By Molly Snyder Senior Writer Published May 03, 2006 at 5:35 AM

After Matt Muente moved from Saukville to Milwaukee four years ago, he started going to rave parties and underground clubs every weekend. Inspired by a Chicago club inside a warehouse near O'Hare Airport, he used the same name for his record shop.

Industry Records, 906 E. Center St., is a small but well-stocked shop in the heart of Riverwest. It opened quietly two years ago after Muente dropped out of school and bought a few thousand records from a Colorado record store that was going out of business.

"I needed time to figure out what I wanted to do," says Muente.

Earlier this year, he returned to school to study architecture, and closed the shop for two months to get a handle on being a student again. Recently, he and an employee reopened Industry and the two keep it going six days a week.

Muente plans to expand the business in the near future and offer more turntables, mixers, needles and headphones. He currently has a small selection of equipment.

Industry's main focus is on vinyl. The shop houses roughly 5,500 records, new and used, and specializes in electronic music -- club, trance, house, techno, etc. Last year, Muente bought out Revolutions, an independent East Side record shop that was one of the primary sources for rare, electronic music.

These days, Industry has little competition, other than Niche -- a clothing and music store on Park Place -- and Trounce Records, 422 N. 15th St., in the Menomonee Valley.

Lotus Land records opened six years ago across the street from Industry, but concentrates primarily on old school hip-hop and funk. Muente says there is plenty of room on Center Street for both record shops.

"Riverwest is the perfect neighborhood for a music business," he says. "The rent is cheap."

Industry also sells tickets to raves and "outdoor parties." Muente, who used to DJ at parties and plans to get into it again soon, says the rave scene is thriving in Milwaukee.

"It's getting better. I'd still like to see it get a lot bigger, but it's improved a lot over the years (because of) the influence coming from Chicago," he says.

Most of the advertising for rave parties is still done over the Internet -- through MySpace and message boards on sites like, and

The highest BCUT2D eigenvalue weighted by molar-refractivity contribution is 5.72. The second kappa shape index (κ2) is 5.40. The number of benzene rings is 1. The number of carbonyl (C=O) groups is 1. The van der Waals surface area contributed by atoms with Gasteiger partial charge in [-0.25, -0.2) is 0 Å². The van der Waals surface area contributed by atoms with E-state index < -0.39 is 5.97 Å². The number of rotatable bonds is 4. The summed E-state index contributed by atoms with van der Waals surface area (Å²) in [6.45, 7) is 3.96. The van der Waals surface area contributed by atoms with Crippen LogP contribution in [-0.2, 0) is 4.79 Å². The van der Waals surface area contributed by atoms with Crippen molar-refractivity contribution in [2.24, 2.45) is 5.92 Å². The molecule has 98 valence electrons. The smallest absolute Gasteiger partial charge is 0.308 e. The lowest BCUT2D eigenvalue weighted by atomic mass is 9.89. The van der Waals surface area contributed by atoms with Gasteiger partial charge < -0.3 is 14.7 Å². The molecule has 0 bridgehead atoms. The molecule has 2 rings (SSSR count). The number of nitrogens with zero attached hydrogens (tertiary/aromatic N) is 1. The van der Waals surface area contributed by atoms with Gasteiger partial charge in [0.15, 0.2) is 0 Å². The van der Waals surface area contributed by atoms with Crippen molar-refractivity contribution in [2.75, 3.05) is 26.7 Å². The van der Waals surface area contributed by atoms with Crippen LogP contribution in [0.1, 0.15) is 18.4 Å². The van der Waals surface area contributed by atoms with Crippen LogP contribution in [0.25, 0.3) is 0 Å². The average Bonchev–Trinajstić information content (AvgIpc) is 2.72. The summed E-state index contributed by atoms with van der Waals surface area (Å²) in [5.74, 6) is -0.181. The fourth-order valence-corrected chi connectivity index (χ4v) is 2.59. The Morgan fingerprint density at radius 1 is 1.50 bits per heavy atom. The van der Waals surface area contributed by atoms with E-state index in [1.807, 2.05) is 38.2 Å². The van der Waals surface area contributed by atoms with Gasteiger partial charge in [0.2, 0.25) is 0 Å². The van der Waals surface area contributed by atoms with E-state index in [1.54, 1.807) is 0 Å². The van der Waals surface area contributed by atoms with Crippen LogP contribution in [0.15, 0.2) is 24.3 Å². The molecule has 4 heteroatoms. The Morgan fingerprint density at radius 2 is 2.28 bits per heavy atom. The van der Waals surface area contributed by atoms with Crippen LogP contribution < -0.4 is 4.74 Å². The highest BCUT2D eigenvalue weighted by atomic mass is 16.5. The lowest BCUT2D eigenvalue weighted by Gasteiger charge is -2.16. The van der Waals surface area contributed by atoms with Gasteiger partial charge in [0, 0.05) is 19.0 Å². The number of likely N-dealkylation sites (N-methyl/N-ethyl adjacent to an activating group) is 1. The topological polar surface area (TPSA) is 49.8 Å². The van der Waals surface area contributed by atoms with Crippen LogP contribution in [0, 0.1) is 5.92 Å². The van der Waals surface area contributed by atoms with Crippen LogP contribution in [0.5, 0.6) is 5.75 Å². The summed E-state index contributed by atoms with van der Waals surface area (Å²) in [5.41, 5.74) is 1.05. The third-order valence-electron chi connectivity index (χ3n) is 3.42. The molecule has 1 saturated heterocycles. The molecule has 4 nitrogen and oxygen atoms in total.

Muente says anywhere from 500 to 1,500 people show up for rave parties, held in Milwaukee, Madison, Appleton, Racine and private farms in northern counties.

"We try to maintain the best possible relationship with local police. We sometimes have misunderstandings, but we almost never get shut down," he says. "We don't want to overrun small towns with too many kids."

Muente says he and the other promoters encourage carpooling and sometimes rent busses to cut back on traffic and drunk driving.

Until the outdoor party season rolls around, Muente is working on a new Web site and Industry's expansion project. "I'll be getting my new shipment in for spring any day now, so stop by," he says.

Industry Records is open from Monday to Saturday from 1 to 8 p.m. For more information, call (414) 264-6666.

Industry Records' Web site is

Molly Snyder grew up on Milwaukee's East Side and today, she lives in the Walker's Point neighborhood with her partner and two sons.

As a full time senior writer, editorial manager and self-described experience junkie, Molly has written thousands of articles about Milwaukee (and a few about New Orleans, Detroit, Indianapolis, Boston and various vacation spots in Wisconsin) that range in subject from where to get the best cup of coffee to an in-depth profile on the survivors of the iconic Norman apartment building that burned down in the '90s.

She also once got a colonic just to report on it, but that's enough on that. 

Always told she had a "radio voice," Molly found herself as a regular contributor on FM102, 97WMYX and 1130WISN with her childhood radio favorite, Gene Mueller.

Molly's poetry, essays and articles appeared in many publications including USA Today, The Writer, The Sun Magazine and more. She has a collection of poetry, "Topless," and is slowly writing a memoir.

In 2009, Molly won a Milwaukee Press Club Award. She served as the Narrator / writer-in-residence at the Pfister Hotel from 2013-2014. She is also a story slam-winning storyteller who has performed with The Moth, Ex Fabula and Risk!

When she's not writing, interviewing or mom-ing, Molly teaches tarot card classes, gardens, sits in bars drinking Miller products and dreams of being in a punk band again.